DEAR TRAVEL TROUBLESHOOTER: I paid $7,590 for a Modern Mesopotamia tour to Iraq through MIR Corporation for last fall. I also purchased insurance from AIG Travel Guard at a cost of $766, which offered 100% coverage for trip interruptions or cancellations. Just 14 days before the trip was supposed to start, I received a letter from MIR Corporation that they were canceling the trip because the United States government raised the security risks. They offered a voucher, which was only good for a trip to Iraq in the next two years — if there was any travel allowed to Iraq. I believe it is a worthless voucher.

Christopher Elliott, the Travel Troubleshooter ...
Christopher Elliott, the Travel Troubleshooter 

I filed a claim with AIG Travel Guard, but it denied my claim. I also disputed the charge on my credit card, but my credit card company sided with MIR Corporation. I’m very frustrated by this and hope that you might be able to help me recover this money.

— Diane Gottlieb, Chicago

ANSWER: It doesn’t seem fair for a tour operator to cancel a trip and not offer a refund. But the terms of your tour say otherwise. They allow MIR Corporation to keep your money and issue a voucher for a future tour, which is exactly what they did.

Let’s break this one down. MIR Corporation specializes in tours of “under-explored destinations” (those are its words) like Mongolia, Saudi Arabia and Uzbekistan. The paper trail between you and the company shows that it warned you of the risks of traveling to Iraq and urged you to buy travel insurance. It also clearly disclosed its terms, which were that it offers an expiring voucher when it cancels a tour.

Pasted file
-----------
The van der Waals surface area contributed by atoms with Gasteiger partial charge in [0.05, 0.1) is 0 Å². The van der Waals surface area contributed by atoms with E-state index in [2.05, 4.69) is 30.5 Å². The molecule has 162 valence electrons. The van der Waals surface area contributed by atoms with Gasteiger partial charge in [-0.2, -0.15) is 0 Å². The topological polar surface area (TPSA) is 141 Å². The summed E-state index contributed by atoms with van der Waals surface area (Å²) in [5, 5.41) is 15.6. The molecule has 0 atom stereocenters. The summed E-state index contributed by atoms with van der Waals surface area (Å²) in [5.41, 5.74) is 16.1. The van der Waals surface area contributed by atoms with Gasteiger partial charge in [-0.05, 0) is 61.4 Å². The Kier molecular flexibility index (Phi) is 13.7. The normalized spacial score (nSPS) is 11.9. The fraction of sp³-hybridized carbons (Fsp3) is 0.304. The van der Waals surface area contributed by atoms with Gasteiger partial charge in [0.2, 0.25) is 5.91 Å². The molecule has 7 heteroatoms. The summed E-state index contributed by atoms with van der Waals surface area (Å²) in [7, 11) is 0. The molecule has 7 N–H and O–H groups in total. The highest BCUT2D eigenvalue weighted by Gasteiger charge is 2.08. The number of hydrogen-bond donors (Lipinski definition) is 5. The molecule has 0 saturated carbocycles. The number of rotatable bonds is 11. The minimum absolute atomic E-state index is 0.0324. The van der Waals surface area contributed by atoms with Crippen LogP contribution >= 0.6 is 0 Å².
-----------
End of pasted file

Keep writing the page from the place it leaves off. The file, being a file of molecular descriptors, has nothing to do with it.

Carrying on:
A representative explained the reason why MIR Corporation has this policy. The tour operator had already paid its vendors and could not get a refund. But the arrangements between a tour operator and its vendors are none of your concern. The only thing that matters is the agreement you have with the tour operator.

MIR Corporation did the right thing by recommending travel insurance. But the policy you bought through AIG Travel Guard, which MIR Corporation helped facilitate, did not cover a cancellation by the tour operator. You could have bought a “cancel for any reason” policy, although it was considerably more expensive. This would have given you a refund between 50% and 75% of your prepaid, nonrefundable trip costs.

MIR Corporation also did the right thing by canceling. The U.S. Department of State had issued a warning against travel to Iraq. You wouldn’t want to be there during an armed conflict.

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